Famous as Victor Hugo’s mistress, most people know little about the woman who devoted the greater part of her life to the famous author.
Born Julienne Joséphine Gauvain in Fougères, France on 10 April 1806, the woman we now know as Juliette Drouet was orphaned by the age of two and subsequently raised her uncle, a retired ex-military man, loving but unsuited for parenthood. From the outset, Juliette’s charm and independence trumped her uncle’s childrearing skills and consequently her childhood was devoid of discipline and filled with a mixture of innocent delights and freedoms. It was a childhood she remembered fondly throughout her life.
When Juliette turned 10, her uncle decided a more structured regime might suit his independent niece and that a convent, alongside her two aunts, was the right atmosphere for Juliette to become a distinguished pupil, pious novice, and eventually, a holy nun. In fact, she only achieved the first of her uncle’s dreams. Throughout her convent life, Julienne consistently broke the rules but her charm, and the fact that two of the sisters were her aunts, gained her a leniency rarely experienced within the cloister. That is not to say that she did not suffer deprivations. In later life, she described the convent’s sombre atmosphere, padlocked gates, dark and damp corridors, interminable prayers, and imposed austerities as a none too cheerful part of her life. Despite the hardships and restrictions, the convent did not break Julienne’s spirts. She learned to sing and to sketch and paint in water-colours and perhaps more importantly, she learned tact and restraint and an air of distinction that served her well in the drawing rooms of her later life.
At the age of 16, Julienne was presented to the Archbishop of Paris as a postulant. At that meeting, she convinced the Archbishop that her desire for the world made her an unsuitable candidate for life in the church. That very evening, with his blessing, Julienne left the convent.
In 1825, at the age of 19, Juliette’s taste for independence, fiery temper, and impulsive nature found her amongst the painters and poets, models, actresses, dames of high degree, politicians and other members of high society at the Rue de l’Abbaye, studio and drawing room of the flamboyant and vain sculptor, James Pradier. Dressed outrageously in high boots, purple velvet jacket and matching trousers with his gigantic Scotch greyhound by his side, Pradier received his guests into his studio and, as they conversed, he impressed them with his sculpting skill. Drawn in by the charm of this artist and grand viveur, Juliette offered to model for Pradier. The combination of her youth, beauty, and willingness proved irresistible the sculptor and soon she was ensconced not only as model but lover. Within a year, Juliette gave birth to Pradier’s child, a girl they named Claire Pradier.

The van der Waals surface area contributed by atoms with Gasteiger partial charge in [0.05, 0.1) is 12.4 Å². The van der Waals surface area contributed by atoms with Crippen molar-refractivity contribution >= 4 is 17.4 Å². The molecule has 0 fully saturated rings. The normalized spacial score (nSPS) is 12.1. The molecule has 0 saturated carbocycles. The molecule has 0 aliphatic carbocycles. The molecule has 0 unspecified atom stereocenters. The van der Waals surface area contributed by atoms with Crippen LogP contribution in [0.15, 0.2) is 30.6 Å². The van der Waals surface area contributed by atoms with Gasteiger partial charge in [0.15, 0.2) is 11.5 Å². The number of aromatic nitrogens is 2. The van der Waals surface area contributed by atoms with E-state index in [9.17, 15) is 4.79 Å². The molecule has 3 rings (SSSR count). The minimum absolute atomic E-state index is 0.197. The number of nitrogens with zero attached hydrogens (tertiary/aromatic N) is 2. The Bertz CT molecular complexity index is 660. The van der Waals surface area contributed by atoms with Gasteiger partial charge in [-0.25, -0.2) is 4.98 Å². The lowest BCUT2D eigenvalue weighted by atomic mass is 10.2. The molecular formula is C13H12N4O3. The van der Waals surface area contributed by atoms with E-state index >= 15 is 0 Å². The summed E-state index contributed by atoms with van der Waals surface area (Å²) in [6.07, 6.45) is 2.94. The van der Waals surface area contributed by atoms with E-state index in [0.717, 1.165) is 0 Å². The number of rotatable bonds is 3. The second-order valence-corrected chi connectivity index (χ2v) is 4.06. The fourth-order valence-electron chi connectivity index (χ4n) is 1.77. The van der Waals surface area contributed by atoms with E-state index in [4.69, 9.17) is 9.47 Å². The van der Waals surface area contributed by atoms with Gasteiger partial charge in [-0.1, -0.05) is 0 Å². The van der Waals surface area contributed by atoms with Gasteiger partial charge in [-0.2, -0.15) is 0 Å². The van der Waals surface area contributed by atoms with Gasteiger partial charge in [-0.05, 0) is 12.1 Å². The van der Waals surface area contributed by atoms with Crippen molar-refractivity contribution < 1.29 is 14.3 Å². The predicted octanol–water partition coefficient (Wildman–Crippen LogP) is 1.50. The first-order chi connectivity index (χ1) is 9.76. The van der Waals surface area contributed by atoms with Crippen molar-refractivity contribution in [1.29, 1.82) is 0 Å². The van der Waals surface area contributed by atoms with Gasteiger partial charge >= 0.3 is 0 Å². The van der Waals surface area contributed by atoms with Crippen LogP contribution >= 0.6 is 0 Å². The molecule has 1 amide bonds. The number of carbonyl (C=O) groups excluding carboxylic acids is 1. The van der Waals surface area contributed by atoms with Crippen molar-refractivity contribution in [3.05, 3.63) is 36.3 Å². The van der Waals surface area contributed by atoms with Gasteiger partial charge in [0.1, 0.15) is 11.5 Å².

James Pradier may not have achieved the success he would have hoped and could not afford the lifestyle he desired but he was not without social standing. As an ex-Prix de Rome, Chevalier de la Légion d’Honneur, Membre de l’Institut, Professeur de l’École des Beaux-Arts, marriage to his model was unthinkable. Pradier’s solution to the problem was to send Juliette to Brussels to train for a career on the stage. Whilst he provided scores of letters of encouragement, her failed to provide financial support and to this end, Juliette struggled. Eventually, she made her first appearance in Brussels on 17 February 1829. When a group of French actors, including her director and mentor, Félix Harel, decided to return to France, Juliette, missing her daughter and Pradier, joined them. In France, she continued her stage career and, on February 27th, 1830, she made her French début.
Although never a leading lady, for the next few years, Juliette led the exciting and highly social life of a theatrical star. Her beauty made her popular with the gentlemen and her sense of style and penchant for clothes gained a certain renown. She earned a modest living and enjoyed travelling and maintained a public presence. When Juliette met Victor Hugo he was deeply depressed having discovered the love affair between his wife and his best friend. For Hugo, his wife’s betrayal exacerbated her faults. Although reasonable in appearance, Madame Hugo’s was careless with her dress and possessed neither taste or an eye for fashion. Limited in intelligence and woefully absent-minded, she had no appreciation for culture and was oblivious of Hugo’s genius and viewed in achievements purely in terms of their financial value.
Betrayed by love and friendship, tied to an unintelligent, uncultured, and dowdy wife, the carefree and beautiful Juliette must have seemed a brilliant star against the dark backdrop of Hugo’s crumbled personal life.
Reproduced from their website by kind permission of The Victor Hugo in Guernsey Society